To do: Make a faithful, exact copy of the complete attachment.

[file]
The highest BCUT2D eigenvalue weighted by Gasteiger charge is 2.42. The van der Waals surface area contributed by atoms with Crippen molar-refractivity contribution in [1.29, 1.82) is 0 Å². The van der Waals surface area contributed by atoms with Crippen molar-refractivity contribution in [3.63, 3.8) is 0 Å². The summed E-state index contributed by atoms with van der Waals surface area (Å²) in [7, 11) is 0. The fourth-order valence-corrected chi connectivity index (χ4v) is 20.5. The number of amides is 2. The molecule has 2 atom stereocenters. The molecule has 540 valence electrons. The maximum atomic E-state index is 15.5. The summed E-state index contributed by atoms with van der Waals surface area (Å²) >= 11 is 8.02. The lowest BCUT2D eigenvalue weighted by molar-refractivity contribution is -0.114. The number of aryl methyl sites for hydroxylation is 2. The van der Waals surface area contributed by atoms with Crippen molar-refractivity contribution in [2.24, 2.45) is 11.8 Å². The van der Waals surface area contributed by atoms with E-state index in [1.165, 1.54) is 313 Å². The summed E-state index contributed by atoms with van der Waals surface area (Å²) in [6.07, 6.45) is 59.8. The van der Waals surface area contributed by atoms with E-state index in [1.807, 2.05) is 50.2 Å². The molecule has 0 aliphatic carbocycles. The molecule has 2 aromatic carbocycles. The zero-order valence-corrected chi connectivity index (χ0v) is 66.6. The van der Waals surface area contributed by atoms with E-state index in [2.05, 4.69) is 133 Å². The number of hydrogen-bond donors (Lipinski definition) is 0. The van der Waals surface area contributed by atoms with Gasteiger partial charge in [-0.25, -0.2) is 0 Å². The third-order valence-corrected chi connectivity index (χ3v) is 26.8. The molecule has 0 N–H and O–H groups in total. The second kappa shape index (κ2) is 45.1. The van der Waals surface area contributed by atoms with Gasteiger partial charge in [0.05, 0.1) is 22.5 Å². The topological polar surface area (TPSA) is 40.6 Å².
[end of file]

The highest BCUT2D eigenvalue weighted by Gasteiger charge is 2.42. The van der Waals surface area contributed by atoms with Crippen molar-refractivity contribution in [1.29, 1.82) is 0 Å². The van der Waals surface area contributed by atoms with Crippen molar-refractivity contribution in [3.63, 3.8) is 0 Å². The summed E-state index contributed by atoms with van der Waals surface area (Å²) in [7, 11) is 0. The fourth-order valence-corrected chi connectivity index (χ4v) is 20.5. The number of amides is 2. The molecule has 2 atom stereocenters. The molecule has 540 valence electrons. The maximum atomic E-state index is 15.5. The summed E-state index contributed by atoms with van der Waals surface area (Å²) >= 11 is 8.02. The lowest BCUT2D eigenvalue weighted by molar-refractivity contribution is -0.114. The number of aryl methyl sites for hydroxylation is 2. The van der Waals surface area contributed by atoms with Crippen molar-refractivity contribution in [2.24, 2.45) is 11.8 Å². The van der Waals surface area contributed by atoms with E-state index in [1.165, 1.54) is 313 Å². The summed E-state index contributed by atoms with van der Waals surface area (Å²) in [6.07, 6.45) is 59.8. The van der Waals surface area contributed by atoms with E-state index in [1.807, 2.05) is 50.2 Å². The molecule has 0 aliphatic carbocycles. The molecule has 2 aromatic carbocycles. The zero-order valence-corrected chi connectivity index (χ0v) is 66.6. The van der Waals surface area contributed by atoms with E-state index in [2.05, 4.69) is 133 Å². The number of hydrogen-bond donors (Lipinski definition) is 0. The van der Waals surface area contributed by atoms with Gasteiger partial charge in [-0.25, -0.2) is 0 Å². The third-order valence-corrected chi connectivity index (χ3v) is 26.8. The molecule has 0 N–H and O–H groups in total. The second kappa shape index (κ2) is 45.1. The van der Waals surface area contributed by atoms with Gasteiger partial charge in [0.05, 0.1) is 22.5 Å². The topological polar surface area (TPSA) is 40.6 Å².